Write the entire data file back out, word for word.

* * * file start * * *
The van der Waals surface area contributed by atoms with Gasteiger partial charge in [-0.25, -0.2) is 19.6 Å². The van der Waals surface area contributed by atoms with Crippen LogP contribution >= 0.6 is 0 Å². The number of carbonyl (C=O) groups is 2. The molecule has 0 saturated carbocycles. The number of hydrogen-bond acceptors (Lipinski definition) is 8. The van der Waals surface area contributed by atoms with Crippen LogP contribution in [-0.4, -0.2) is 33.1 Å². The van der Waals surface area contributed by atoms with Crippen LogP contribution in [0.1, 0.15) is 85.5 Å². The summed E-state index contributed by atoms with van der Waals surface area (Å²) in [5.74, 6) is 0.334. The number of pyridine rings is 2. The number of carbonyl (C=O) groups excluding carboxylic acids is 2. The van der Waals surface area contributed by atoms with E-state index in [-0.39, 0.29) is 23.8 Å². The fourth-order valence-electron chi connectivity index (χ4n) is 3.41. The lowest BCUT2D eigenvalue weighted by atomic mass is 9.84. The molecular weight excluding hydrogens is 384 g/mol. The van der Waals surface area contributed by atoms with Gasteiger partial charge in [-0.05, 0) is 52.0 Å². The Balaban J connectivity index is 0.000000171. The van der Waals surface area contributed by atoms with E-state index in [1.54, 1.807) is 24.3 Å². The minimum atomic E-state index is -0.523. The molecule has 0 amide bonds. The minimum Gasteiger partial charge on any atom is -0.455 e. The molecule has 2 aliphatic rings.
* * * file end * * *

The van der Waals surface area contributed by atoms with Gasteiger partial charge in [-0.25, -0.2) is 19.6 Å². The van der Waals surface area contributed by atoms with Crippen LogP contribution >= 0.6 is 0 Å². The number of carbonyl (C=O) groups is 2. The molecule has 0 saturated carbocycles. The number of hydrogen-bond acceptors (Lipinski definition) is 8. The van der Waals surface area contributed by atoms with Crippen LogP contribution in [-0.4, -0.2) is 33.1 Å². The van der Waals surface area contributed by atoms with Crippen LogP contribution in [0.1, 0.15) is 85.5 Å². The summed E-state index contributed by atoms with van der Waals surface area (Å²) in [5.74, 6) is 0.334. The number of pyridine rings is 2. The number of carbonyl (C=O) groups excluding carboxylic acids is 2. The van der Waals surface area contributed by atoms with E-state index in [-0.39, 0.29) is 23.8 Å². The fourth-order valence-electron chi connectivity index (χ4n) is 3.41. The lowest BCUT2D eigenvalue weighted by atomic mass is 9.84. The molecular weight excluding hydrogens is 384 g/mol. The van der Waals surface area contributed by atoms with Gasteiger partial charge in [-0.05, 0) is 52.0 Å². The Balaban J connectivity index is 0.000000171. The van der Waals surface area contributed by atoms with E-state index in [1.54, 1.807) is 24.3 Å². The minimum atomic E-state index is -0.523. The molecule has 0 amide bonds. The minimum Gasteiger partial charge on any atom is -0.455 e. The molecule has 2 aliphatic rings.